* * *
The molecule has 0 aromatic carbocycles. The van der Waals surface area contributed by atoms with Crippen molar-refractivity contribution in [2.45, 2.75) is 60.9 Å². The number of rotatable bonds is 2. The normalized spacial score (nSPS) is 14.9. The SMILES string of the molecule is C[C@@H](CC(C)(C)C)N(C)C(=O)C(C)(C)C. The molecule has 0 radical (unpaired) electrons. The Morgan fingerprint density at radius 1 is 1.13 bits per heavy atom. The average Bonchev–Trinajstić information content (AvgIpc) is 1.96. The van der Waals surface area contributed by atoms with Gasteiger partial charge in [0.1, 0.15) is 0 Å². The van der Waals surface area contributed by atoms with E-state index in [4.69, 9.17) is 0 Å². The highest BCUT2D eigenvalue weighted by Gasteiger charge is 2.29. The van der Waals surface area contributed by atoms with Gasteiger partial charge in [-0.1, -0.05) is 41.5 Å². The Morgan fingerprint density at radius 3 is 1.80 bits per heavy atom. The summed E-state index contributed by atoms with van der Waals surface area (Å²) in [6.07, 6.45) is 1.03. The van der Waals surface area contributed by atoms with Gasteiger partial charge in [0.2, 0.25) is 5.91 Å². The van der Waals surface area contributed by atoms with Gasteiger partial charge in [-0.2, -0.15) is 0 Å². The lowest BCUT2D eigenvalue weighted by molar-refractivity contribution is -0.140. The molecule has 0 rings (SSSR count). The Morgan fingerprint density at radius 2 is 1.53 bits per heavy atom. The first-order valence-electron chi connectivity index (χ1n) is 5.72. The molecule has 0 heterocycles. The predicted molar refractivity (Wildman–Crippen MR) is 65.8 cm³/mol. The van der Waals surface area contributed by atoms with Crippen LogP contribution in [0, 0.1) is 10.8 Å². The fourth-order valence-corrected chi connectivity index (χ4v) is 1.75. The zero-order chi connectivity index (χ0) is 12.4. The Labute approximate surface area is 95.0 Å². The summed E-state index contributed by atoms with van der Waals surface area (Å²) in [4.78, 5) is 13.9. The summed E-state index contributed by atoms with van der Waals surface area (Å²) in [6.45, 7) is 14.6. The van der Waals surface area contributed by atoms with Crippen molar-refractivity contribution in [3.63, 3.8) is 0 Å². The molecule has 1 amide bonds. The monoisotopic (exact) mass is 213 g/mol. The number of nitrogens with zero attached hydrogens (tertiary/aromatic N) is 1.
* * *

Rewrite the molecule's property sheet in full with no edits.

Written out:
The molecule has 0 aromatic carbocycles. The van der Waals surface area contributed by atoms with Crippen molar-refractivity contribution in [2.45, 2.75) is 60.9 Å². The number of rotatable bonds is 2. The normalized spacial score (nSPS) is 14.9. The SMILES string of the molecule is C[C@@H](CC(C)(C)C)N(C)C(=O)C(C)(C)C. The molecule has 0 radical (unpaired) electrons. The Morgan fingerprint density at radius 1 is 1.13 bits per heavy atom. The average Bonchev–Trinajstić information content (AvgIpc) is 1.96. The van der Waals surface area contributed by atoms with Gasteiger partial charge in [0.1, 0.15) is 0 Å². The van der Waals surface area contributed by atoms with E-state index in [4.69, 9.17) is 0 Å². The highest BCUT2D eigenvalue weighted by Gasteiger charge is 2.29. The van der Waals surface area contributed by atoms with Gasteiger partial charge in [-0.1, -0.05) is 41.5 Å². The Morgan fingerprint density at radius 3 is 1.80 bits per heavy atom. The summed E-state index contributed by atoms with van der Waals surface area (Å²) in [6.07, 6.45) is 1.03. The van der Waals surface area contributed by atoms with Gasteiger partial charge in [0.2, 0.25) is 5.91 Å². The van der Waals surface area contributed by atoms with Gasteiger partial charge in [-0.2, -0.15) is 0 Å². The lowest BCUT2D eigenvalue weighted by molar-refractivity contribution is -0.140. The molecule has 0 rings (SSSR count). The Morgan fingerprint density at radius 2 is 1.53 bits per heavy atom. The first-order valence-electron chi connectivity index (χ1n) is 5.72. The molecule has 0 heterocycles. The predicted molar refractivity (Wildman–Crippen MR) is 65.8 cm³/mol. The van der Waals surface area contributed by atoms with Crippen LogP contribution in [0, 0.1) is 10.8 Å². The fourth-order valence-corrected chi connectivity index (χ4v) is 1.75. The zero-order chi connectivity index (χ0) is 12.4. The Labute approximate surface area is 95.0 Å². The summed E-state index contributed by atoms with van der Waals surface area (Å²) in [4.78, 5) is 13.9. The summed E-state index contributed by atoms with van der Waals surface area (Å²) in [6.45, 7) is 14.6. The van der Waals surface area contributed by atoms with Crippen molar-refractivity contribution in [3.63, 3.8) is 0 Å². The molecule has 1 amide bonds. The monoisotopic (exact) mass is 213 g/mol. The number of nitrogens with zero attached hydrogens (tertiary/aromatic N) is 1.